[TUHS] DG UNIX History

Theodore Ts'o tytso at mit.edu
Tue Nov 15 16:03:05 AEST 2022

On Mon, Nov 14, 2022 at 04:54:54PM -0700, Warner Losh wrote:
> > The interesting thing again, is that while they while all of these
> > implementations seem to have been technologically 'better' - only Mach
> > lived on from the original developers.  And in the case of Mach, by the
> > time it was mainstream (macOS) the original implementation had been
> > replaced a few times - so while the concepts are there, I don't think much
> > of the Original CMU code is left in XNU/Darwin [or for that matter in the
> > OSF flavors -- Tru64 rewrote it but it died and the OSF/RI kernel never
> > went anywhere either].
> Both FreeBSD and NetBSD re-wrote the vm layer. FreeBSD incrementally, and
> NetBSD with a new uvm. At least for FreeBSD, this is when the buffer cache
> was fully (or more fully?) unified because it wasn't quite complete in
> 4.4BSD as shipped IIRC (or maybe it was that it was really buggy, it's been
> so long ago now that I've forgotten).

FWIW, Linux also has a (mostly) unified page cache.  Which is to say,
for all of the major file systems, there is only a single unified page
cache for file data.

There are some legacy file systems in Linux (e.g., befs, qnx4, qnx6,
minix, vfat, etc.) that still use the buffer cache, but the buffer
cache is implemented in terms of the page cache infrastructure, and
that's mainly because no one has really bothered to update those file
systems to use the unified page cache.  After all, you're using vfat
to read and write for super-slow USB thumb drive, who cares if data is
getting copied from the USB thumb drive, to the buffer cache, and then
to the page cache?  :-)

> > As I said, the lesson to TUHS -- as much as I'm a techie and I am
> > interested in the 'proper' way of doing things ... "good enough" is often
> > what rules.
> Good enough, and a little more polish to make it even better :)

Good enough, and backwards compatibility, sure.  But for the file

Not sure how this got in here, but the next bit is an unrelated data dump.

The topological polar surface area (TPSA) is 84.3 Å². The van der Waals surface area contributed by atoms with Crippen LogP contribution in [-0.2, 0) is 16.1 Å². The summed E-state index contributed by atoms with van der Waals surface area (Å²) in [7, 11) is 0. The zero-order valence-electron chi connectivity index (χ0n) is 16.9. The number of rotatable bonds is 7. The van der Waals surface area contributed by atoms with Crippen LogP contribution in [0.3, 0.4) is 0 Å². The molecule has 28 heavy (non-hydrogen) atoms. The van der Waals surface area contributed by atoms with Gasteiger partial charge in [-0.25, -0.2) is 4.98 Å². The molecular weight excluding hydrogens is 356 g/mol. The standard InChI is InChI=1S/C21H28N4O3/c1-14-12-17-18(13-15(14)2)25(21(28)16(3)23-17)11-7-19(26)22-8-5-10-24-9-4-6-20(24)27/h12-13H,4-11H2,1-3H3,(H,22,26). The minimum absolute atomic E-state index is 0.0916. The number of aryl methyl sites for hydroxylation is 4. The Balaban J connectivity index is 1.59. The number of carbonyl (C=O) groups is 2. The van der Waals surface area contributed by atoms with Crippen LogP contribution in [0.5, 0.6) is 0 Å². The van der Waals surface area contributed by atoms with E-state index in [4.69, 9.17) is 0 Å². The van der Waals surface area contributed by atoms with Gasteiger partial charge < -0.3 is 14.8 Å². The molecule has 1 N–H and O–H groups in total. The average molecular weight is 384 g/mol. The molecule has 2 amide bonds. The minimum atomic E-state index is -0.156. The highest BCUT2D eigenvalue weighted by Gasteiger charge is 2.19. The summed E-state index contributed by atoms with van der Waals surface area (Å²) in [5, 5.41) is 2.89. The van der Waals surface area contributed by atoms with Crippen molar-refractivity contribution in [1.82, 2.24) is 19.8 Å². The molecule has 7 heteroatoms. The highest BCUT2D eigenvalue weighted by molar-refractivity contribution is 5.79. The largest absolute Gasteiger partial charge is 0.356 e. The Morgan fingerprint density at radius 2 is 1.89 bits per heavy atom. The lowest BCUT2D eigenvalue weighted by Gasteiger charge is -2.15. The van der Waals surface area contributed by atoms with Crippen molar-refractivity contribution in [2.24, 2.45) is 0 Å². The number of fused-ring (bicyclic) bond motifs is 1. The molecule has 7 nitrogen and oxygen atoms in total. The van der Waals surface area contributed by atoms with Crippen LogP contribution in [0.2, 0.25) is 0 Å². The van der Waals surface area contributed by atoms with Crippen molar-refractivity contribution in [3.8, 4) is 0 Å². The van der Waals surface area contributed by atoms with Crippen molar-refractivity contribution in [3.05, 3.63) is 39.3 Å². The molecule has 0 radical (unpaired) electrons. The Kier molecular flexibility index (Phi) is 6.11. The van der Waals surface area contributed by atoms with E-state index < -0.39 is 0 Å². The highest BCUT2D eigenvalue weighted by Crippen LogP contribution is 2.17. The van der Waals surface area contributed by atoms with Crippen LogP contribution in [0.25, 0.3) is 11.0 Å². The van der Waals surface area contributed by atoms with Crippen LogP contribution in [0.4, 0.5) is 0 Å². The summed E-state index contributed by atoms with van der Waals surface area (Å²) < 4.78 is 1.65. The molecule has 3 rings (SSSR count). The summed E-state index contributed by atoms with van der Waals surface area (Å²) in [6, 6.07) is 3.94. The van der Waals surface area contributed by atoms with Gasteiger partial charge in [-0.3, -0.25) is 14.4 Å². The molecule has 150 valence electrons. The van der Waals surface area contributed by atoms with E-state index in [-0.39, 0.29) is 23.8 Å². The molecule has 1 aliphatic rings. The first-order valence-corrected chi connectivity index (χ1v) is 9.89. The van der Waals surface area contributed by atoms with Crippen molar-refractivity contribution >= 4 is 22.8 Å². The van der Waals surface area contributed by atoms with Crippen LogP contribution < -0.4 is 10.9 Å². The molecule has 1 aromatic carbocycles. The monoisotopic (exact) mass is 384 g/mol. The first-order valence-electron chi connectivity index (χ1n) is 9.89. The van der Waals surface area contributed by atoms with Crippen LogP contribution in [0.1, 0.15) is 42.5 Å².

systems where performance is an issue, having a unified page is the
only way to go.  :-)

> > It's too bad none of the good memory implementations made it into
> > >>systems<< that lasted.ᐧ

At least in my book, it's not the implementations, but the ideas that
matter.  And sometimes implementations are constrained by hardware
limitations (example: clists), and for less contrained hardware,
sometimes you're better re-evaluating whether the ideas in use, and if
that means that you need to reimplement the ideas that still make
sense, there's nothing wrong with that.

					- Ted

P.S.  I remember back in the day when I was engaging in a friendly
competition with a FreeBSD hacker on improving the serial driver for
the 8250 chip (with no FIFO's!), and I shared with him my idea of
using a pair of ring buffers that would get flipped back and forth
between the interrupt handler and the tty "bottom-half" (read:
software interrupt) handler, and I was told that clists were handed
down from Olympus by the AT&T/Unix Gods and he could never get that
kind of change into the FreeBSD tty layer.  Of course, I was free to
make all of the radical changes to Linux's tty layer --- and I did,
all in the name of the number of 115kbaud connections that could be
handled on a single 40 MHz 386 processor...

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